CAMP FOSTER, Okinawa — Two Okinawa members of Japan’s Diet traveled to the United States this week to lobby for immediately closing Futenma Marine Corps Air Station and canceling plans to replace it with a new airport near the northern fishing village of Henoko.

They also want the U.S. Marine Corps to leave Okinawa.

Just before they left, Mitsuko Tomon, member of the House of Representatives, and Keiko Itokazu, member of the House of Councilors, told Japanese reporters they would “convey the voices of people of Okinawa at this crucial time of realignment of U.S. forces in Japan.”

It is their second lobbying trip to the United States, said Chosei Taira, secretary-general of the Okinawa chapter of the Social Democratic Party, Tomon’s party. Itokazu is an independent but closely associated with the Social Democrats.

“Last February, they demanded solutions to various military-related issues, such as revising the status of forces agreement,” Taira said. But this year’s agenda, the party official said, will be influenced by recent developments such as the August crash of a Marine helicopter in an urban area, the re-election of President Bush and the start of full-scale bilateral military realignment talks.

Accordingly, the party leader said, the two lawmakers will focus on the immediate closure of Futenma MCAS, immediate cancellation of the Henoko airport construction and withdrawal of Marines from Okinawa.

A spokesman for Marines on Okinawa said the service welcomes “the free exchange of opinions about U.S. forces on Okinawa.”

“The U.S. forces are here on Okinawa at the request of the Japanese government in accordance with the Mutual Security Treaty,” said Capt. Joseph Plenzler of the Consolidated Public Affairs Office. “It is important to understand that Marine Corps Air Station Futenma also serves as a United Nations rear command staging base.”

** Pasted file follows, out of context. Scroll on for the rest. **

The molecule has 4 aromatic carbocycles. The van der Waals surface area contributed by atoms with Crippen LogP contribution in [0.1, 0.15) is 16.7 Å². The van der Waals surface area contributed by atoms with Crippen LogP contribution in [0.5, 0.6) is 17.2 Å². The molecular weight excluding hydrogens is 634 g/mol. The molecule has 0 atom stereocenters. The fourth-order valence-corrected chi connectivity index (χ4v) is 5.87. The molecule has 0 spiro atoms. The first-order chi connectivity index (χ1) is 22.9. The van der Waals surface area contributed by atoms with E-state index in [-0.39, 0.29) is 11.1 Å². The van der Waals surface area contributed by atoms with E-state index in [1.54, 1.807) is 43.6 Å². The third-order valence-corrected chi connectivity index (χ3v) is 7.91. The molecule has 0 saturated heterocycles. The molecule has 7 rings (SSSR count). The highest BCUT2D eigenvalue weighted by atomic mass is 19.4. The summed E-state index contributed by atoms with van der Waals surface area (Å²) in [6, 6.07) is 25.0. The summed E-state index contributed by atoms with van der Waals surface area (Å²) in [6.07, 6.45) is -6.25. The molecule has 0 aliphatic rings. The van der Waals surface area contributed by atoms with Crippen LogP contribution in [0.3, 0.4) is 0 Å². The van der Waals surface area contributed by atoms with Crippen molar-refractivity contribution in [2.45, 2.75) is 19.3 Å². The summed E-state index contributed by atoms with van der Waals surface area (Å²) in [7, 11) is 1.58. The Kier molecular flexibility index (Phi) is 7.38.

Plenzler says the Marine Corps supports relocating Marine air operations to an alternate site away from populated areas and “is waiting for the government of Japan to construct an alternate facility that meets our operational requirements.”

Taira said the two Diet members would be joined by five members of the Okinawa Prefectural Assembly. During their five-day trip, they are to meet with various U.S. government officials.

“We believe that it is important for us to directly convey voices of Okinawa to U.S. government officials and lawmakers at this time, when two governments are about to enter into full-scale talks on the military realignment,” Taira said. “Especially since we understand that August 15 is the deadline for the Overseas Basing Commission to send their report” to President Bush.

He said the extended deployment of Okinawa Marines to other countries, whether for the war on terrorism in Afghanistan, Iraq occupation or humanitarian relief efforts in South Asia, shows they are not needed on Okinawa — and “we don’t want them to come back to Okinawa.”

Taira added that when U.S. Secretary of Defense Donald Rumsfeld visited Okinawa, “he mentioned that he would not send troops to places where they are not welcomed.”

“Well, the Okinawan people do not want to host military bases,” he said. “Polls show that only six percent of people of Okinawa want to have a new airport at Henoko. These are the issues the delegates will discuss during their trip.”

He said he rejects arguments that base and realignment issues are matters only for the two national governments. “There is a gap between Tokyo and Okinawa,” he said, and Tokyo “does not necessarily speak for Okinawa.”

“That’s why we feel it’s important to directly appeal to the U.S. government.”

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